Status Quo Watch

Status Quo WatchJohn Elwood reviews Monday’s relists. Monday’s order list was a fitting one as the nation approaches the Thanksgiving holiday: It began with a flurry of excitement, followed by torpor. The excitement came, of course, from the fact that the court granted review in three relisted cases, all of them raising interesting First Amendment questions: four-time […]

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Status Quo Watch

John Elwood reviews Monday’s relists.

Monday’s order list was a fitting one as the nation approaches the Thanksgiving holiday: It began with a flurry of excitement, followed by torpor.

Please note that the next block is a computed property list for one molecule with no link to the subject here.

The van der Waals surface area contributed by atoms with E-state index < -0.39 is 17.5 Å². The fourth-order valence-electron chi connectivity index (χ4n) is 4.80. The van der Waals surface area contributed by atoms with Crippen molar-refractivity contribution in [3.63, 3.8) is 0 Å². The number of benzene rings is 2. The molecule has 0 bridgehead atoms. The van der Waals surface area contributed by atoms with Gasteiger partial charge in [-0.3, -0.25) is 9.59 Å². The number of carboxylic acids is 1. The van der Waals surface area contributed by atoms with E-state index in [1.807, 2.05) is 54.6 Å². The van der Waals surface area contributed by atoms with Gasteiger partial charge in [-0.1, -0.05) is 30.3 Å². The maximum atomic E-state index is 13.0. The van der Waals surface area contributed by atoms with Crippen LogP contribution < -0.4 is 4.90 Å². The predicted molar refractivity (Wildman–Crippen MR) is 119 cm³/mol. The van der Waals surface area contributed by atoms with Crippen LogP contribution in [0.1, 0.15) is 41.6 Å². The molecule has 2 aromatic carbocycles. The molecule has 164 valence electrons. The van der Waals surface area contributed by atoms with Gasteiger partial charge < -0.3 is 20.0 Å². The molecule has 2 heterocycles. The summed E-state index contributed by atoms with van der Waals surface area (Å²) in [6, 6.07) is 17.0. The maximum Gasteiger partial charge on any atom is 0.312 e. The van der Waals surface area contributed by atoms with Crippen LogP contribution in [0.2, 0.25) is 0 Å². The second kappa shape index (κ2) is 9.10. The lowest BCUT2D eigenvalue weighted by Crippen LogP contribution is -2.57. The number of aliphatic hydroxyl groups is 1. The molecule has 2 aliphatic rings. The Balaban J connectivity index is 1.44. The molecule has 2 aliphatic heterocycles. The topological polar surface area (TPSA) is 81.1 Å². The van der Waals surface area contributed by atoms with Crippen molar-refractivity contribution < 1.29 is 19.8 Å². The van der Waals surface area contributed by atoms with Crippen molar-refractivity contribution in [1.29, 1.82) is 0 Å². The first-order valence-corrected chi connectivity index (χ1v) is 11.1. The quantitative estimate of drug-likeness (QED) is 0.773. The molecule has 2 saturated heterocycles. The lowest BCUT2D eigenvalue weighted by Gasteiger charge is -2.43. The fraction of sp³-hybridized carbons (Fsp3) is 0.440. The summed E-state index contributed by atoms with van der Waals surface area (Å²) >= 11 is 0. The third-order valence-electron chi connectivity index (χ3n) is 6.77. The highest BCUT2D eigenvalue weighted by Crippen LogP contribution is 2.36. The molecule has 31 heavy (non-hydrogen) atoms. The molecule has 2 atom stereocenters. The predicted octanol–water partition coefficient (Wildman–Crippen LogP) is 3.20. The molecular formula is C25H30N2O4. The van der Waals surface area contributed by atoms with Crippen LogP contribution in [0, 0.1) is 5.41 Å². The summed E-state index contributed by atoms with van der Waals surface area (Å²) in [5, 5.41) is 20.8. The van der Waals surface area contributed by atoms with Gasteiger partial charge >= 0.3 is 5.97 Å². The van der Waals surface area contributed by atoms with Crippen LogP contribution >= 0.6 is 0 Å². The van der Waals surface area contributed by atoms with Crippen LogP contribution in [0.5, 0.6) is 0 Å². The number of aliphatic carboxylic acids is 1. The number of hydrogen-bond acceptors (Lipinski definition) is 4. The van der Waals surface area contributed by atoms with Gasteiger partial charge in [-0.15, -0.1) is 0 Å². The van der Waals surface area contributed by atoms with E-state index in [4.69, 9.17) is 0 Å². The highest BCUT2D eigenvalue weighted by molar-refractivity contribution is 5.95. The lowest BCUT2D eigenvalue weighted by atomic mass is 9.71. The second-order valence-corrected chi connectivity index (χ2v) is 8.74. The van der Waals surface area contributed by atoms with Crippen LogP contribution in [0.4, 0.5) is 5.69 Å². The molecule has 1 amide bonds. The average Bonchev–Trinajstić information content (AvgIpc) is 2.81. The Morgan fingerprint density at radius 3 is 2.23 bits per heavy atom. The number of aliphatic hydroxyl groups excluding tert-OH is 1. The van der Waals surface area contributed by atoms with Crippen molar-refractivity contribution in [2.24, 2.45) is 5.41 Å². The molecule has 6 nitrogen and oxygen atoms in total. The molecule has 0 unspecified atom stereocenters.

The excitement came, of course, from the fact that the court granted review in three relisted cases, all of them raising interesting First Amendment questions: four-time relist National Institute of Family and Life Advocates v. Becerra, 16-1140 (presenting a challenge to a California law requiring crisis-pregnancy centers to provide visitors with certain notices); four-time relist Minnesota Voters Alliance v. Mansky, 16-1435 (involving a challenge to a Minnesota law banning political apparel at polling places); and one-time relist Lozman v. City of Riviera Beach, Florida, 17-21 (concerning whether the existence of probable cause defeats a First Amendment retaliatory-arrest claim as a matter of law). There was excitement of a different kind in three-time relist Reeves v. Alabama, 16-9282, as Justice Sonia Sotomayor (joined by Justices Ruth Bader Ginsburg and Elena Kagan) dissented from denial of cert in a case involving whether a prisoner can make an ineffective assistance of counsel claim when trial counsel does not testify about his or her strategic decisions. With two cases related to National Institute of Family and Life Advocates now being held (A Woman’s Friend Pregnancy Resource Clinic v. Becerra, 16-1146, and Livingwell Medical Clinic, Inc. v. Becerra, 16-1153), the relist rolls have been trimmed by six cases.